- Applicants will need to commit to taking part in an evaluation procedure providing a report following their project and acknowledging support with agreed credit (e.g. on social media), within 1 month of the activity taking place.
- To help us process payments promptly, it is important that you return the grant paperwork to us as quickly as possible. You must be in the position to have all project proposals and grant paperwork must be finalised and returned to the British Council before 1 December.
The British Council reserves the right to amend or clarify any aspect of this call for submissions prior to the closing date for applications. Please check the latest version before you apply.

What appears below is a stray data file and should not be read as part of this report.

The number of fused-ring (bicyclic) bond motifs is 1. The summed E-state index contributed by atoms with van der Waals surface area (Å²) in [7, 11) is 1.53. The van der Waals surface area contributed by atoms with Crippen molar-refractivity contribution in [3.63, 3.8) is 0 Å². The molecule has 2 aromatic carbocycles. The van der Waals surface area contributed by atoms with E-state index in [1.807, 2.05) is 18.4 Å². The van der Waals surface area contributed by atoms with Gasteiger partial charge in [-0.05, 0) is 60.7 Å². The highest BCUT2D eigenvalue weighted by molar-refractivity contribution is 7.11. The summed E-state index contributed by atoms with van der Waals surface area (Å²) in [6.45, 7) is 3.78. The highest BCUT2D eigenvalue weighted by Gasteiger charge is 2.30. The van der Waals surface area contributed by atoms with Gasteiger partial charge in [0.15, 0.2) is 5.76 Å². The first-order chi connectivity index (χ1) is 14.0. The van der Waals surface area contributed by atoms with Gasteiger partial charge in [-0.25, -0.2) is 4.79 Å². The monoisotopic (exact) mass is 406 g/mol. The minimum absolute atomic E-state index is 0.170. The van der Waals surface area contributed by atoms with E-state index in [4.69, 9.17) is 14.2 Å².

The British Council is also offering larger grants of £10-50k as part of the Digital Collaboration Fund. Organisations can apply to both funds but should choose different projects as projects already in receipt of funding are not eligible for the Working Internationally grants
About the British Council
The British Council builds connections, understanding and trust between people in the UK and other countries through arts and culture, education and the English language.
We help young people to gain the skills, confidence and connections they are looking for to realise their potential and to participate in strong and inclusive communities. We support them to learn English, to get a high-quality education and to gain internationally recognised qualifications. Our work in arts and culture stimulates creative expression and exchange and nurtures creative enterprise.
The Literature team in the UK work together with the arts managers in British Council offices in more than 100 countries around the world to create programmes that help to build important connections and increase mutual knowledge and understanding. We work with individuals and organisations from all parts of the UK literature sector and their international counterparts.